One night Mike Lafebb (Casey Siemaszko) broke into a house in the suburbs, as was his habit for he would enter empty homes, help himself to food and television, then leave before the owners returned. However, he would have company this evening as after raiding the contents of the fridge and wandering around to find the TV, he met someone who claimed to be fixing it, though they both knew he was doing nothing of the sort. He was Ernie Mullins (Burt Reynolds), career criminal and expert safecracker, who was doing what he did best, and somehow Mike was carried along as Ernie decided he now had a new student, with himself as a mentor...
Bill Forsyth directed a John Sayles screenplay and it starred Burt Reynolds? Yes, it happened, though you would be forgiven for having either forgotten about it, or more probably never having heard of it in the first place. Although it garnered some positive reviews, it utterly sank without trace back in 1989, with only a home entertainment release to prove it existed, though that was largely ignored. The positivity it received was thanks to the goodwill the three talents had amassed over their careers, Reynolds because it seemed as if he was giving a proper performance after phoning it in for most of the nineteen-eighties, since his heyday was well and truly over.
Sayles was of course an indie legend, having a very good decade either helming his own lauded projects or helping others with theirs, and Forsyth's Scottish comedies were warmly regarded, both at home and internationally, as he was a genuinely original voice and audiences responded to that, his humanity and gentle humour major selling points of his work. On the other hand, there were rumours of behind the scenes turmoil on Breaking In which saw Forsyth's preferred direction for the project ignored and producer Samuel Goldwyn Jr having the final say on what form it took, which was not what everyone involved wanted; little wonder it was rather orphaned.
You could kind of see the Forsyth movie it should have been in selected scenes, but also why that was never going to work out as a star vehicle for Reynolds. Bits and pieces were appealingly offbeat, such as the guard dog at one particular robbery that simply observes the crime without any intervention, even going as far as accompanying them to the safe to take in the break in, and the prostitute naive Mike starts to believe is his girlfriend (Sheila Kelley) despite her simply reacting to him as she would any client she wanted money from was an intriguing presence, but as it was hardly in the film outside from a central stretch of the plot. Yet someone, somewhere had tried to wrangle a caper flick out of this in the edit, and the strain did show, because the material stubbornly refused to play along.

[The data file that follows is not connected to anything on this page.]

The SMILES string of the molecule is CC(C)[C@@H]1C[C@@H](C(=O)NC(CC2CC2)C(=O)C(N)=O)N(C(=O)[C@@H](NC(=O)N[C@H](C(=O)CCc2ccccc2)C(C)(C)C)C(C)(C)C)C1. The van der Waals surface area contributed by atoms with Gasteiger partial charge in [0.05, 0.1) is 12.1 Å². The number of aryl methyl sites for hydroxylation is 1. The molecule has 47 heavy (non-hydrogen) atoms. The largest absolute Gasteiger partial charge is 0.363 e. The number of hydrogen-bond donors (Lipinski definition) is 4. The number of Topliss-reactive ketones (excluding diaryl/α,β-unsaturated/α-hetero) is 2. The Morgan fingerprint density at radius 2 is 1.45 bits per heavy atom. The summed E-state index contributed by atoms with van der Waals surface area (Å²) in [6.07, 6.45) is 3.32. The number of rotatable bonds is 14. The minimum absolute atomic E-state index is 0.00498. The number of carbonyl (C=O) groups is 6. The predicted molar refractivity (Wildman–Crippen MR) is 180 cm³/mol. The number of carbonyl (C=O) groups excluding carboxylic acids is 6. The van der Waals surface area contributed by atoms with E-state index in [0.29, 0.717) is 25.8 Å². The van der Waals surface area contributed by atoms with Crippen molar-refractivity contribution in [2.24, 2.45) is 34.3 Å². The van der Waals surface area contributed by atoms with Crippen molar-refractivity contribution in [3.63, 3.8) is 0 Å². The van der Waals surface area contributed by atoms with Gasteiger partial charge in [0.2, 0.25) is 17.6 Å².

We were presumably intended to consider these two men, one starting his career in theft and the other drawing it to a close, as part of a cycle where lawbreaking was passed down from generation to generation, and not in a benevolent manner, either. You imagine of Mike had never met Ernie he would have grown out of his housebreaking ways and, assuming he was never caught, lived a fairly productive life, nothing special but nothing to be ashamed of either. However, once Ernie draws him in as an accomplice, apparently seeing him as the son he never had (at least, we're not sure if he had a son), then he has marred the boy's life especially in light of what ultimately happens to him, and the feeling it was utterly unnecessary was hard to shake. For a film that came across as largely inconsequential, with a complete lack of thrills and not that many laughs either, if you were being honest, Mike's fate was pretty harsh and it was a mere twist of fate that had doomed him. But the end result didn't explore that, failing in potential that might have been there had Forsyth been given his way. Music by Michael Gibbs.
Scottish writer and director whose gloomily whimsical comedies brought him worldwide recognition. Starting as an industrial filmmaker, he made the no-budget That Sinking Feeling which got him noticed enough to make the classic Gregory's Girl. This led to the similarly well-crafted and heartwarming Local Hero, and the less successful but no less enjoyable Comfort and Joy. Forsyth moved to America for his next films, quirky drama Housekeeping, crime comedy Breaking In, and ambitious but misguided Being Human, then finally returned to Scotland, and his first big success, with ill-received sequel Gregory's Two Girls. He has now retired from directing to concentrate on writing.